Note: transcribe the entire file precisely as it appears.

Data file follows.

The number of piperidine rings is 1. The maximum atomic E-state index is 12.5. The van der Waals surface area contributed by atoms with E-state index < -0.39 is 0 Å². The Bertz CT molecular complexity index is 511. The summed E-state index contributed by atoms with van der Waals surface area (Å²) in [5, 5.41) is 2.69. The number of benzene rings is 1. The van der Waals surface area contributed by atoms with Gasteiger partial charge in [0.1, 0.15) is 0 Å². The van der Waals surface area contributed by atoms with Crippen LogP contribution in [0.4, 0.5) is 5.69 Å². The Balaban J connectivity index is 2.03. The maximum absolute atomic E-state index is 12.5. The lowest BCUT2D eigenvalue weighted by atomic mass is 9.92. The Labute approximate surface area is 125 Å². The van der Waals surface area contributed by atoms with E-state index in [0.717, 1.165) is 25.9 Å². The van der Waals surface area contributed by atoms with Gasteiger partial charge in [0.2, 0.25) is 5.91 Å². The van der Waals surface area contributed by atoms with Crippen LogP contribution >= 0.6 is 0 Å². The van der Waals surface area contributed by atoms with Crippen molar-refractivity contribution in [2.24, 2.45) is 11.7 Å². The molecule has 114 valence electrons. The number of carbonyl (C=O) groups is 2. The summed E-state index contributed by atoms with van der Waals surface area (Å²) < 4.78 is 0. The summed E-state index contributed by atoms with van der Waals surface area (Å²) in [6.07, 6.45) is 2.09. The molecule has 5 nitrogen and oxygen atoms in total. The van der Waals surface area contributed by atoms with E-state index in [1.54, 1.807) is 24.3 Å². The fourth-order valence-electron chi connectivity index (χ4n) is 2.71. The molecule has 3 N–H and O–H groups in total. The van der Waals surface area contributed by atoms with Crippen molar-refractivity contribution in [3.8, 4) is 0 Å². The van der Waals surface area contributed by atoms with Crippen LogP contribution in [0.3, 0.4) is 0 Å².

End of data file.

The number of piperidine rings is 1. The maximum atomic E-state index is 12.5. The van der Waals surface area contributed by atoms with E-state index < -0.39 is 0 Å². The Bertz CT molecular complexity index is 511. The summed E-state index contributed by atoms with van der Waals surface area (Å²) in [5, 5.41) is 2.69. The number of benzene rings is 1. The van der Waals surface area contributed by atoms with Gasteiger partial charge in [0.1, 0.15) is 0 Å². The van der Waals surface area contributed by atoms with Crippen LogP contribution in [0.4, 0.5) is 5.69 Å². The Balaban J connectivity index is 2.03. The maximum absolute atomic E-state index is 12.5. The lowest BCUT2D eigenvalue weighted by atomic mass is 9.92. The Labute approximate surface area is 125 Å². The van der Waals surface area contributed by atoms with E-state index in [0.717, 1.165) is 25.9 Å². The van der Waals surface area contributed by atoms with Gasteiger partial charge in [0.2, 0.25) is 5.91 Å². The van der Waals surface area contributed by atoms with Crippen LogP contribution >= 0.6 is 0 Å². The van der Waals surface area contributed by atoms with Crippen molar-refractivity contribution in [2.24, 2.45) is 11.7 Å². The molecule has 114 valence electrons. The number of carbonyl (C=O) groups is 2. The summed E-state index contributed by atoms with van der Waals surface area (Å²) < 4.78 is 0. The summed E-state index contributed by atoms with van der Waals surface area (Å²) in [6.07, 6.45) is 2.09. The molecule has 5 nitrogen and oxygen atoms in total. The van der Waals surface area contributed by atoms with E-state index in [1.54, 1.807) is 24.3 Å². The fourth-order valence-electron chi connectivity index (χ4n) is 2.71. The molecule has 3 N–H and O–H groups in total. The van der Waals surface area contributed by atoms with Crippen molar-refractivity contribution in [3.8, 4) is 0 Å². The van der Waals surface area contributed by atoms with Crippen LogP contribution in [0.3, 0.4) is 0 Å².